Tim LaBarge serves on the board of Merry Heart Children’s Camp. He’s also a photographer in Portland. Below, he shares some special moments and memories from Merry Heart Children’s Camp.
Twenty-five children sat on log benches high above the Bull Run River and Mount Hood, towering in the distance, turned a shade of orange and then pink as the sun began to set. But hardly anyone noticed. All eyes were on cardiac surgeon Dr. Ashok Muralidaran as he answered these young campers’ questions about their hearts.
This is Merry Heart Children’s Camp.
After a full career in the pediatric cardiology department at OHSU Doernbecher Children’s Hospital, Dr. Mary Jo Rice knew what she wanted to do when she retired. She knew that no Oregon camp existed to welcome the kids she’d been treating for 30 years – it was up to her to start one. And so, with the help of her husband, Rob McDonald (a recently retired pediatric cardiac sonographer at OHSU Doernbecher), a newly-formed board of directors and many volunteers, Merry Heart Children’s Camp came to be.
On day three of camp, the campers, sitting on log benches, asked the surgeon hard questions about their bodies – the “whys,” “what ifs” and “what’s next” kind of questions. Dr. Muralidaran helped them understand his answers with a mixture of humor and transparency.
After spending four days and three nights together, the campers formed friendships based not only on the similarity of their conditions and scars, but on their interests in books and sports and art.
“This is the first time I felt normal and not out of place,” said 13-year-old Ash of her time at Merry Heart.
Laurie Robinson, a world-class archer from Portland, steadied Jacob’s elbow as he drew the arrow back and prepared to release. Her peaceful voice calmed the young archer. The bow rattled slightly and the arrow sped through the air, piercing the target.
“Archery was the best,” said 13-year-old Jacob, who was born with hypoplastic left heart and has had a Fontan procedure. “I’ve been wanting to learn archery for a long time.”
Each evening, the children gathered for movie night or singing or game night. As at any other camp, things got silly on more than one occasion. At least one of the campers was wrapped in blankets and in a deep sleep before the end of the movie – the result of a full day of activities.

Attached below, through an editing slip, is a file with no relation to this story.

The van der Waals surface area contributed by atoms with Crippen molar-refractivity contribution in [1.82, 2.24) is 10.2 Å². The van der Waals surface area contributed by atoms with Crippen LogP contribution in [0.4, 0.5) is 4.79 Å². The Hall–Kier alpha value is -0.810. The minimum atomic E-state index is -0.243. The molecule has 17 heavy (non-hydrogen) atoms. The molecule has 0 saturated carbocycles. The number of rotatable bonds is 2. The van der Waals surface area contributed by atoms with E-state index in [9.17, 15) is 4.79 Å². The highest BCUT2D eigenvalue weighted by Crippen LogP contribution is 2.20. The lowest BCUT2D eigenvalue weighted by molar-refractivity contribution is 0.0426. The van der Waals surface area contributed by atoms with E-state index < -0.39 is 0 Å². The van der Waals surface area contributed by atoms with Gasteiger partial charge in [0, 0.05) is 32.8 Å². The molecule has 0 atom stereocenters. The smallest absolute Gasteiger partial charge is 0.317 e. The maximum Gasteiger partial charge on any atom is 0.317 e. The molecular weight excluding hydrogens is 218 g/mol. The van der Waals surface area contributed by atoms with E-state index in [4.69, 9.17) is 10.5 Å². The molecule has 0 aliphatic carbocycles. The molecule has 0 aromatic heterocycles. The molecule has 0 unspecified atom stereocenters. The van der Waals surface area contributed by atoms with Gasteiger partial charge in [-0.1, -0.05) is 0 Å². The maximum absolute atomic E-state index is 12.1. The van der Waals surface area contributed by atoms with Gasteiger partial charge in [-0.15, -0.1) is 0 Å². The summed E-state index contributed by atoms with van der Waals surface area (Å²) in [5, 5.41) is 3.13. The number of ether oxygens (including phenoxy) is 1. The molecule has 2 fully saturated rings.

“Game night and movie night were my favorites because I had never played BINGO with a spinner and movie night was fun because I enjoyed the movie that was shown,” said 9-year-old Lizzie.
Fourteen-year-old Gabe lives with a repair of an atrioventricular septal defect and a pacemaker. He helped lead the campers in pick-up volleyball games during free time and reeled in several fish at the pond.
“Being able to attend a heart camp in my state and meeting kids closer to my home with conditions like mine was a big plus for me,” he said.
Prior to camp, many of the kids had never met another heart patient. Dr. Rice knew that these kids often lived isolated from each other and wanted to help change that. Campers came from OHSU Doernbecher and Randall children’s hospitals. They traveled from Eugene, Pendleton, Salem, Vancouver, Scappoose and Portland to share their experiences – and make new memories together.
“The camp was the best time of my life,” wrote 9-year-old Adrian in a thank-you letter decorated with a hand drawn hearts and a photograph. “I can’t wait for next year.”
Next year’s Merry Heart Children’s Camp takes place August 22-26 at a camp overlooking the Bull Run Watershed near Corbett, Ore. To help support the camp or to volunteer, please visit www.merryheartchildrenscamp.org.